THE HISTORY OF ISRAEL IN THE PRE-EXILIC PERIOD
THE history of pre-exilic Israel is clearly divided into two periods, separated by the establishment of the monarchy. It is with the monarchy, its state, its administration, and its schools, its foreign relations and internal conflicts that Old Testament historiography is established.1 With the monarchy, the Israelite state begins to appear in international politics and in its documents; the Assyrian Annals and the lists of officers who gave their name to the year (limmū), by mentioning its important events, allow necessary cross-checks with a relatively firm chronological framework.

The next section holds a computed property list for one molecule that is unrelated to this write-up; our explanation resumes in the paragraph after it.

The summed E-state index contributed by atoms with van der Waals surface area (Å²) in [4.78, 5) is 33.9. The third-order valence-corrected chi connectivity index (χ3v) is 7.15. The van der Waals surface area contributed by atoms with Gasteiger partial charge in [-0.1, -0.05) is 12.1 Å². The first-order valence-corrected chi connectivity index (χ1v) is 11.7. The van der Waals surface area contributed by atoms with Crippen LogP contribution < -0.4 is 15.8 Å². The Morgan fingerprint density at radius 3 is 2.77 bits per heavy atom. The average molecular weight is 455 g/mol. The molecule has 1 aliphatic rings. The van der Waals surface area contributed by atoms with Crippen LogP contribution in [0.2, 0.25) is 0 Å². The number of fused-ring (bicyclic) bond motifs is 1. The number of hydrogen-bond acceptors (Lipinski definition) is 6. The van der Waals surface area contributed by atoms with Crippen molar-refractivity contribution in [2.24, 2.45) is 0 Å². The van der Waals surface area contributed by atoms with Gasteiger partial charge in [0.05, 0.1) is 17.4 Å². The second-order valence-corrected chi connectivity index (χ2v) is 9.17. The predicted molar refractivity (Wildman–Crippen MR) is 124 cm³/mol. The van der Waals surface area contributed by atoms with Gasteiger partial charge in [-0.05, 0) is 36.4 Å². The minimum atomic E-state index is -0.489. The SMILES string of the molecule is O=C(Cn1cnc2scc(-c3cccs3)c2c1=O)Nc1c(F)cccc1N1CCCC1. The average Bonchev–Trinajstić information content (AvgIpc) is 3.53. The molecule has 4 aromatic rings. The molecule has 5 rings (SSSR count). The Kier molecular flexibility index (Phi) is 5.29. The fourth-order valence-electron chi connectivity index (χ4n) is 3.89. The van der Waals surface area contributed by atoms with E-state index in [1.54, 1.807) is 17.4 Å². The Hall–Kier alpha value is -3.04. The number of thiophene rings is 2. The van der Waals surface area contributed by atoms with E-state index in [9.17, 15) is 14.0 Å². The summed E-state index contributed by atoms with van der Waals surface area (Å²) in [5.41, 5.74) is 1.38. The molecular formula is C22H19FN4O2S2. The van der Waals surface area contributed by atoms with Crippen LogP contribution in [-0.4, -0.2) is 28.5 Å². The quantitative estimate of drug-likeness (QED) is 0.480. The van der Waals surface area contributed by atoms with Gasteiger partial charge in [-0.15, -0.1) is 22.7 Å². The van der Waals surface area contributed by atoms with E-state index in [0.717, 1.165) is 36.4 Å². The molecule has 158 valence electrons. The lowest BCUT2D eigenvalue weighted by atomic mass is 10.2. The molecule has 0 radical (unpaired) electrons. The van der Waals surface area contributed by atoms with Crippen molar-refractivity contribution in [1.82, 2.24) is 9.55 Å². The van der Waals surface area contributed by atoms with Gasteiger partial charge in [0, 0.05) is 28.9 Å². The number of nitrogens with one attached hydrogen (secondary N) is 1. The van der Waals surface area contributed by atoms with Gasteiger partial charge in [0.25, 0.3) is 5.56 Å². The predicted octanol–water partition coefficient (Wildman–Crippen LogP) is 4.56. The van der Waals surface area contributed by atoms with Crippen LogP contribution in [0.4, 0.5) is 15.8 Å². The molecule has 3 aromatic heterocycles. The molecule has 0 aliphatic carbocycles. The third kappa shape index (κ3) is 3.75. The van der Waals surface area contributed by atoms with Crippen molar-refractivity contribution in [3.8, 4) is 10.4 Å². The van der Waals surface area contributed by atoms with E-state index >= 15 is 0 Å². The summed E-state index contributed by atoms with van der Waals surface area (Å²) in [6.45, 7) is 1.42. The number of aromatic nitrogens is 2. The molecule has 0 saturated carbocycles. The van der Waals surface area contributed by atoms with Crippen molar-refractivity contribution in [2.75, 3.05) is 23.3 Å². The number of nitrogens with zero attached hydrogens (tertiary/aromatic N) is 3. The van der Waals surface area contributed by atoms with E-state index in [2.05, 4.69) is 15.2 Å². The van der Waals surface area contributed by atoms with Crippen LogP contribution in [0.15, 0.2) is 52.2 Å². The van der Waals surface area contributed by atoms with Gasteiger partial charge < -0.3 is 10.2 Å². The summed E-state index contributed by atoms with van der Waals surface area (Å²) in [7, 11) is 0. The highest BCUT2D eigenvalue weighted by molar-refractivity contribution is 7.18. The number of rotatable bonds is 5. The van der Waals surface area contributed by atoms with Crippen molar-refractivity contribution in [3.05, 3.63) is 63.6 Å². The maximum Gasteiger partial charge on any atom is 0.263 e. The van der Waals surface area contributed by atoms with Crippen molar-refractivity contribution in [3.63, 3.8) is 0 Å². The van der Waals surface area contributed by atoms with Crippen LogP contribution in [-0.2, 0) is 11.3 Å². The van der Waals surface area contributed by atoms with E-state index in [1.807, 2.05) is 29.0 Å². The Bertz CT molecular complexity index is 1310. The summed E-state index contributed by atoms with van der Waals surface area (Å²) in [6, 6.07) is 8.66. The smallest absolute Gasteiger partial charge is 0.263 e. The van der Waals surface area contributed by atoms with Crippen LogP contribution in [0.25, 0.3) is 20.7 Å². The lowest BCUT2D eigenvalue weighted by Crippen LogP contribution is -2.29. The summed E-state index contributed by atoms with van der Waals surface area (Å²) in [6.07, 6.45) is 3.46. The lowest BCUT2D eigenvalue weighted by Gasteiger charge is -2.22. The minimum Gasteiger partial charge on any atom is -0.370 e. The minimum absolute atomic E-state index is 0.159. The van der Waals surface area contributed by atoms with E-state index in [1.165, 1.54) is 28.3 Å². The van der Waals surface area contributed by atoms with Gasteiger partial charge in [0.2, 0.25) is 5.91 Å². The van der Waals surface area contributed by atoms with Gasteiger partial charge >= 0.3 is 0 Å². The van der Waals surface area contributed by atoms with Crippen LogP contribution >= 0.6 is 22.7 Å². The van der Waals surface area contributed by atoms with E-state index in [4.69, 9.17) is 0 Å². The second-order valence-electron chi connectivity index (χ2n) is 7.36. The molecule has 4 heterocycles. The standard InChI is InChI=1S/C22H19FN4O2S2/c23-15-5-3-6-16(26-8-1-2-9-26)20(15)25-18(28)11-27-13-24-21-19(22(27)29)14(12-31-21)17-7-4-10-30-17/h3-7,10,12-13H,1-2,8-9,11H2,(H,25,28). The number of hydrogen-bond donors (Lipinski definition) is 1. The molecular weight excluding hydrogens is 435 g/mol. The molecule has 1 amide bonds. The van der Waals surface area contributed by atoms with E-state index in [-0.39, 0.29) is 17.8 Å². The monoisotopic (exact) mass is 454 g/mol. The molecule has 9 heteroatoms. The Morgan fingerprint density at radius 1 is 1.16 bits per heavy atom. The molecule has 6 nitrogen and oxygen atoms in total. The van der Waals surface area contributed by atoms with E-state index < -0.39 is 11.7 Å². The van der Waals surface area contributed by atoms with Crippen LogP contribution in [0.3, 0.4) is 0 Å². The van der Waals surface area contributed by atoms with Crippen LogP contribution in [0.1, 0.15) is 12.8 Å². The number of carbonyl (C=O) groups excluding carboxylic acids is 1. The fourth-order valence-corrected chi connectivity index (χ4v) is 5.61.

The period prior to the monarchy is much more difficult to study, for biblical historiography was extremely selective in recording the data given by tribal traditions and local documents. The historiographers selected the data and gave their own interpretations according to their own syntheses. Modern historians consider these syntheses differently and disagree about most problems. The documents brought to light archaeologically help only indirectly and possible crosschecks are not always clear.2 It is impossible to deny a historical basis to the traditions gathered together by the Yahwistic and Elohistic synthesis in the Pentateuch, or to the cycles preserved by the books of Judges, of Samuel, and of Kings; the recognized authority of these texts and the history of the people could not then be explained. These data,____________________